Today, our work is more complicated than ever and while Capitol Hill is important, we have to contend with much broader issues. In addition to legislators in Washington and at the state level, we are interacting with the media, consumer groups, retailers, nutritionists, dietitians, shoppers and more. But we have a good, supportable story to tell; we’re two percent of the calories in an adult’s diet and we’re only six percent of added sugars in the diet. We’re a treat, a small indulgence, and we’re part of culture and traditions in that we play a key role in celebrations for Halloween, Christmas, Valentine’s Day and Easter.
Candy & Snack TODAY: How do you think we should be approaching the issues facing the industry?
Graham: With the help of our members’ advice and counsel, I think the direction we are going in is the right one. Our message needs to be factual, it needs to be relentless, it needs to be based in science, it needs to promote the fun and joy of candy, and it needs to be told and shared through all forms of digital as well as traditional media. You start with the research and then you put the plan in place.
The science is on our side. Ultimately, however, it can’t just be the Association getting this message out; it has to be coming from all of our 650 members as well.
We have many aspects to these plans and programs: educating retailers on candy, nutrition and diet, and promoting peer-reviewed studies on confections in the diet. We need to deal with the ongoing demonization of sugar and other sweeteners, partnering with other food associations and manufacturing groups that represent the ingredients in question. We have been building on this for the past several years and the efforts are ratcheted up every year.
Candy & Snack TODAY: One thing we hear discussed is your management style, the culture you’ve created. What is all that about?
Graham: If I have a management style, I learned it from my dad, who was a successful small businessman. He had a light touch with employees once he hired them and determined they were good. He let people do their jobs, made it fun and didn’t take credit for work they had done.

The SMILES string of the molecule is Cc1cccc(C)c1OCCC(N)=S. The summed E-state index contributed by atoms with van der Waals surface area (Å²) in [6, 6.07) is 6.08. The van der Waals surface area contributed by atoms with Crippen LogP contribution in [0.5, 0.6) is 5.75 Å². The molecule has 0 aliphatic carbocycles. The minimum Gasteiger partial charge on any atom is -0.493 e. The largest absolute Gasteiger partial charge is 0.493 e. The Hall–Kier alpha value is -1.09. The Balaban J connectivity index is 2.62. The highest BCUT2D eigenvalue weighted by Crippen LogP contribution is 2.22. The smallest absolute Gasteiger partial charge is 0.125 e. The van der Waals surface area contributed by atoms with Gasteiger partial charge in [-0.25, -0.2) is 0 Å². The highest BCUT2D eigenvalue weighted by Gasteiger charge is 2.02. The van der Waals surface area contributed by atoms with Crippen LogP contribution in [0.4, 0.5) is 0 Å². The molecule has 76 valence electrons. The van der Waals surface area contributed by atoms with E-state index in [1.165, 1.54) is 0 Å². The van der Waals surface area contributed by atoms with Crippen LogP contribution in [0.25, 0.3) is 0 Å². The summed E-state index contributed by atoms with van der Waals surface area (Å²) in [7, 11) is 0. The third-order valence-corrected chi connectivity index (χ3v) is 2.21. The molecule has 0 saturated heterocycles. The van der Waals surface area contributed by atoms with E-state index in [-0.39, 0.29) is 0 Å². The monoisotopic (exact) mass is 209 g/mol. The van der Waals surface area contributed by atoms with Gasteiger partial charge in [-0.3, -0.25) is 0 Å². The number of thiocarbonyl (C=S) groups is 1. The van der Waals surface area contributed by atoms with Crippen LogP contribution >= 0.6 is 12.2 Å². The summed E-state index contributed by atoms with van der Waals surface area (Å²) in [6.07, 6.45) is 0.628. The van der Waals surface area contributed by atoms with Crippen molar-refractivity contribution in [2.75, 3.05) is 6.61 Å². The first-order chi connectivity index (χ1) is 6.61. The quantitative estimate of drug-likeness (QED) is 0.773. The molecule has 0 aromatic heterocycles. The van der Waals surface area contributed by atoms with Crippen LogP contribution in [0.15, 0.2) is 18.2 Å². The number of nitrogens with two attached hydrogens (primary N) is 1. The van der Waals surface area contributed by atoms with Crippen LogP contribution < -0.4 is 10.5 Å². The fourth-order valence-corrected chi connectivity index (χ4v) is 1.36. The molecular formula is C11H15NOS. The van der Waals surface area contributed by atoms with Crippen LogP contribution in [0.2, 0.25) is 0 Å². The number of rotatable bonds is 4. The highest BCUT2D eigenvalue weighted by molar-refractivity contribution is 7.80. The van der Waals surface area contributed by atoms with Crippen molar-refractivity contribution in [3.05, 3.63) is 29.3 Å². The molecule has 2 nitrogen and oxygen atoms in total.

Managing an association is different from managing a for-profit company. People might say association management is not the same as being a real CEO — that we just follow the lead of the Board. I don’t think that’s true. I have, in effect, 650 bosses and a large Board, so I have to be a broker of their good ideas, as well as my own. I have to have a continuing conversation with staff and our volunteer members about direction and priorities, and in the long run I have to make the final decisions that move things forward.
In developing our strategic plan, our staff had strong member involvement right from the beginning — by design. I’ve been lucky; I inherited a strong Association 22 years ago, I have a great staff and I’ve had 11 great chairmen who were my link to the industry.
Candy & Snack TODAY: You’re in your final weeks as president. Any last-minute thoughts?
Graham: The goodbyes have just been wonderful. Almost all of our previous chairmen attended the State of the Industry Conference this past March, and it was great seeing them; it has me thinking about how we can keep them all involved in the industry.
I keep quoting the line in Steve Jobs’ biography, where he said: “The journey is the
reward” when it came to his job. I never looked forward to the end, but I did look forward to working in this great industry every day, and that is satisfying. I work with great people: Barbara, Libby, Ali, Susan, Susan, Larry, Tracy, and Liz, just to mention all the VPs. And of course, Erin O’Malley-Garcia — who has been here 26 years — and the entire staff of hardworking, dedicated, wonderful people. CST